A freshly deposited red wiggler cocoon may contain as many as 20 eggs. It is inside the cocoon where some of the eggs become fertilized and some do not. Those that do begin to develop and live off of the nutrients in the surrounding amniotic fluid.

For an average of 23 days, red wiggler zygotes develop into a worm that’s ready to hatch. But It takes a special set of circumstances to call forth the next generation of red wigglers from their cozy confines into the world.

Crazy Cool Adaptations

You can hardly count on Mother Nature to serve up hatching weather every day. So, these surface dwelling worms have developed specialized survival techniques that are ultra amazing!

For one, when conditions are less than ideal, the cocoon and all its contents can just sit put and wait. They’ve been known to wait for years in fact!

Second, is a trait that works to our benefit! Red wigglers are surface dwellers, which means in nature they and their cocoons are exposed to a wide variety of adverse conditions. So, to offset a low survival rate, these worms produce relatively more cocoons than almost any other worm.

Lastly, the unique design of the red wiggler compost worm cocoon and its reproductive material is shockingly adaptive. It can even be frozen and preserved through the winter to hatch safely when the weather warms in spring!

When Worms Emerge

As temperatures rise and moisture returns to the soil, life springs back into action. Worms instinctively know when it’s time to emerge. Perfect conditions are maintained when their environment remains between 65º-85ºF (18º-27ºC) and the moisture content is between 80-90%.

But out in the wild, temperatures fluctuate far beyond this 20-degree range sweet spot. In excessive heat, worm cocoons will perish. But as I said, in extreme cold, these cocoons and all that is within them, freeze, go dormant, but do not die.

When the time is right, an average of three worms will emerge from every red wiggler cocoon.

Preparing for Your New Arrivals

Compost worms are some of the greatest pets because of how little they require in terms of hands-on care. The same goes for their hatchlings. In their modified “natural” environment of the worm bin, they have everything they need to survive and even thrive into maturity.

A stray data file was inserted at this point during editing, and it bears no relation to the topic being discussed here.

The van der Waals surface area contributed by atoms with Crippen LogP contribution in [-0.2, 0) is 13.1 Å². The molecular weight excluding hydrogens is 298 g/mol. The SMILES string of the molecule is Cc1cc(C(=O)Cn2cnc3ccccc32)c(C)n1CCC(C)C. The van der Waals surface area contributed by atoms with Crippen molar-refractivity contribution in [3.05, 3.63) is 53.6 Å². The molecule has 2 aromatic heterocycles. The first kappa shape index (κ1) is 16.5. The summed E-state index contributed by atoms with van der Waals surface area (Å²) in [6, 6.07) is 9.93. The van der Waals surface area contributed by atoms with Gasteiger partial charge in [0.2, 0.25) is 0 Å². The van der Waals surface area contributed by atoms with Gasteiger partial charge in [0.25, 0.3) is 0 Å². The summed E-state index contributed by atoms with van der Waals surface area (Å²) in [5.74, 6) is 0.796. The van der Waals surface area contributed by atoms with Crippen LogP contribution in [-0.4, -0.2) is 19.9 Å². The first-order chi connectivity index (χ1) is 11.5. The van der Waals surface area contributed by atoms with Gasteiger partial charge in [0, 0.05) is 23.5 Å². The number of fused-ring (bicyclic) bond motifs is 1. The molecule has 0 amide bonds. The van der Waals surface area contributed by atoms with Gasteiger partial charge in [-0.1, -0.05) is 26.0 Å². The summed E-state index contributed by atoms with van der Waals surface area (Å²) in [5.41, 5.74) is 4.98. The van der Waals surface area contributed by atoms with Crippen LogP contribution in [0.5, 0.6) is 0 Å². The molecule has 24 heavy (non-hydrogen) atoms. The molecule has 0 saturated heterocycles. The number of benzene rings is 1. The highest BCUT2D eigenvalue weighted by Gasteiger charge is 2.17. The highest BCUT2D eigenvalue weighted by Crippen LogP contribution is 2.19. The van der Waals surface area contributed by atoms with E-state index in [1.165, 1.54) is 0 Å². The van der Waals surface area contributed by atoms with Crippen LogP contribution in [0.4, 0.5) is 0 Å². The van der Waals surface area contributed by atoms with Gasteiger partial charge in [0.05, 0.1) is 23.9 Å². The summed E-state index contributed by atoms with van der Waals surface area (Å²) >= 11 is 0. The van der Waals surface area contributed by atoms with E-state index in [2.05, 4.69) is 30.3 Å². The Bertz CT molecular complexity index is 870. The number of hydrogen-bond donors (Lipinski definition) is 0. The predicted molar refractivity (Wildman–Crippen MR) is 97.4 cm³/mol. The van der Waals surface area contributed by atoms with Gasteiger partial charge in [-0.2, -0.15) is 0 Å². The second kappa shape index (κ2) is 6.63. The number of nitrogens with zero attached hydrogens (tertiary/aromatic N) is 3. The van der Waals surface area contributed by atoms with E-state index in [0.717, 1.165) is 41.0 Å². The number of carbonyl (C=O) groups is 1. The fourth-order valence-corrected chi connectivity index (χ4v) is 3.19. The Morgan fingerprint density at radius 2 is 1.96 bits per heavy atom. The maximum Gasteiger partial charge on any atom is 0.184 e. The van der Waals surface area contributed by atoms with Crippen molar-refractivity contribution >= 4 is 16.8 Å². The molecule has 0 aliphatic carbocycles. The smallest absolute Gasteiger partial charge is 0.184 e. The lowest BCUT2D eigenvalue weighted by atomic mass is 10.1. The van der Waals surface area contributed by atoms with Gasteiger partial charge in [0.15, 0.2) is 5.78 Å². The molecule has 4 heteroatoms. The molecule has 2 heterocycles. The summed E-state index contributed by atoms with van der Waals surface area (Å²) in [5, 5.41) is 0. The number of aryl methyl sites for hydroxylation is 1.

Remember, if the babies hatch, its because basic environmental conditions are right for those babies to survive. So, to best prepare, place your worm bin where the contents will remain between 65º-85ºF and moisture will stay near 80%.

Using a simple probe moisture meter and thermometer to measure these levels is the easiest way to be confident things are just right for nursery status. Add a bit of soft food and nature will take care of the rest.

Just make sure you’ve got enough worm bin space to handle what’s coming! If you need to, you can multiply your worm bins to allow for faster population growth.

Predicting Population Growth

For every healthy worm bin, there will be countless cocoons being formed, filled, and hatched at any one time. However, the production, rate of maturation, and survival of the cocoons very much correspond to population density, the age of the worms, temperature, moisture, and what food is available.

On average, a mature red wiggler will produce 3 cocoons per week. With an average of 3 babies coming from each of these, you can see how quickly the numbers add up. After only 12 weeks a newly emerged compost worm also becomes a reproductive member of its worm society.

Try this handy compost worm calculator to see just how big your herd can get!


Next time you’re visiting your red wigglers, get a little closer and see if you can find cocoons that are new, old, and even already empty! It’s fun when you know what you’re looking for and what’s inside!

For more exciting red wiggler discoveries, sign up for our newsletter. Of course, it’s FREE and only comes once each month. Inside you’ll find timely tips, fascinating creature features, and practical advice for everyday worm composting.

Happy worm composting!

Readers Comments (20)